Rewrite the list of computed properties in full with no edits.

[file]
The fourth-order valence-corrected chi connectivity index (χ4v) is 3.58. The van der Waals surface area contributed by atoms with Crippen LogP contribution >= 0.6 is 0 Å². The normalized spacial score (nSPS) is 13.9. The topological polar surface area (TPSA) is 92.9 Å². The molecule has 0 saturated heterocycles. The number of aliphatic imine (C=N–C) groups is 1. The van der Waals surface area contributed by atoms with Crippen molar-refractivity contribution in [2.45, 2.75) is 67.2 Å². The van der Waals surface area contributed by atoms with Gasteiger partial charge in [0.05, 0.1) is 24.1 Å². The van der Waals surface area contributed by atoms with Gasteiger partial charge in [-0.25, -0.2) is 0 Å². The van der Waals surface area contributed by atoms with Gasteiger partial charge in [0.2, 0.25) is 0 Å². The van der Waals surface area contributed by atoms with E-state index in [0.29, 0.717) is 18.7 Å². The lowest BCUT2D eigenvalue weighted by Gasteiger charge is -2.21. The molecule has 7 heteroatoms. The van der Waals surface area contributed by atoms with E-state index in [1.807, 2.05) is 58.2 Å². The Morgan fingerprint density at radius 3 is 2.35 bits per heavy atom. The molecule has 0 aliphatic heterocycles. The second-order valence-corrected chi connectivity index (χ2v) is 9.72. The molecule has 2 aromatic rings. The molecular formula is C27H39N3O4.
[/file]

The fourth-order valence-corrected chi connectivity index (χ4v) is 3.58. The van der Waals surface area contributed by atoms with Crippen LogP contribution >= 0.6 is 0 Å². The normalized spacial score (nSPS) is 13.9. The topological polar surface area (TPSA) is 92.9 Å². The molecule has 0 saturated heterocycles. The number of aliphatic imine (C=N–C) groups is 1. The van der Waals surface area contributed by atoms with Crippen molar-refractivity contribution in [2.45, 2.75) is 67.2 Å². The van der Waals surface area contributed by atoms with Gasteiger partial charge in [0.05, 0.1) is 24.1 Å². The van der Waals surface area contributed by atoms with Gasteiger partial charge in [-0.25, -0.2) is 0 Å². The van der Waals surface area contributed by atoms with Gasteiger partial charge in [0.2, 0.25) is 0 Å². The van der Waals surface area contributed by atoms with E-state index in [0.29, 0.717) is 18.7 Å². The lowest BCUT2D eigenvalue weighted by Gasteiger charge is -2.21. The molecule has 7 heteroatoms. The van der Waals surface area contributed by atoms with E-state index in [1.807, 2.05) is 58.2 Å². The Morgan fingerprint density at radius 3 is 2.35 bits per heavy atom. The molecule has 0 aliphatic heterocycles. The second-order valence-corrected chi connectivity index (χ2v) is 9.72. The molecule has 2 aromatic rings. The molecular formula is C27H39N3O4.